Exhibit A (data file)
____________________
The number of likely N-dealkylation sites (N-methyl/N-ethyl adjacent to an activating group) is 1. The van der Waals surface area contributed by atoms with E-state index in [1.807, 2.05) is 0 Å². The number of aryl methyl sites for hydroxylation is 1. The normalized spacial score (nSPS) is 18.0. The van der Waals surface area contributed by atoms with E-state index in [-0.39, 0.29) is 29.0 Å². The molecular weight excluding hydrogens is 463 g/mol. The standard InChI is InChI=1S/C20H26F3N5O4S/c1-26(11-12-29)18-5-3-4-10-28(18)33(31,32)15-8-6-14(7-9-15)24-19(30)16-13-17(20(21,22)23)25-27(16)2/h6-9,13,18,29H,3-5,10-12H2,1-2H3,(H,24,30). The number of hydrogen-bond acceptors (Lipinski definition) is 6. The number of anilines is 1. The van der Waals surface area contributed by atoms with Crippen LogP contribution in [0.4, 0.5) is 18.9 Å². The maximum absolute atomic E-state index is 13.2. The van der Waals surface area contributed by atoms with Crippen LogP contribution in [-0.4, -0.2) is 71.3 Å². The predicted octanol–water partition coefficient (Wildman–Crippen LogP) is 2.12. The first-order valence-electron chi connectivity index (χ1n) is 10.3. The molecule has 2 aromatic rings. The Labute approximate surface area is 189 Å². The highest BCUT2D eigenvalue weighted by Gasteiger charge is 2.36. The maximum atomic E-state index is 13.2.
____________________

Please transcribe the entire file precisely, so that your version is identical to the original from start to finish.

The number of likely N-dealkylation sites (N-methyl/N-ethyl adjacent to an activating group) is 1. The van der Waals surface area contributed by atoms with E-state index in [1.807, 2.05) is 0 Å². The number of aryl methyl sites for hydroxylation is 1. The normalized spacial score (nSPS) is 18.0. The van der Waals surface area contributed by atoms with E-state index in [-0.39, 0.29) is 29.0 Å². The molecular weight excluding hydrogens is 463 g/mol. The standard InChI is InChI=1S/C20H26F3N5O4S/c1-26(11-12-29)18-5-3-4-10-28(18)33(31,32)15-8-6-14(7-9-15)24-19(30)16-13-17(20(21,22)23)25-27(16)2/h6-9,13,18,29H,3-5,10-12H2,1-2H3,(H,24,30). The number of hydrogen-bond acceptors (Lipinski definition) is 6. The number of anilines is 1. The van der Waals surface area contributed by atoms with Crippen LogP contribution in [0.4, 0.5) is 18.9 Å². The maximum absolute atomic E-state index is 13.2. The van der Waals surface area contributed by atoms with Crippen LogP contribution in [-0.4, -0.2) is 71.3 Å². The predicted octanol–water partition coefficient (Wildman–Crippen LogP) is 2.12. The first-order valence-electron chi connectivity index (χ1n) is 10.3. The molecule has 2 aromatic rings. The Labute approximate surface area is 189 Å². The highest BCUT2D eigenvalue weighted by Gasteiger charge is 2.36. The maximum atomic E-state index is 13.2.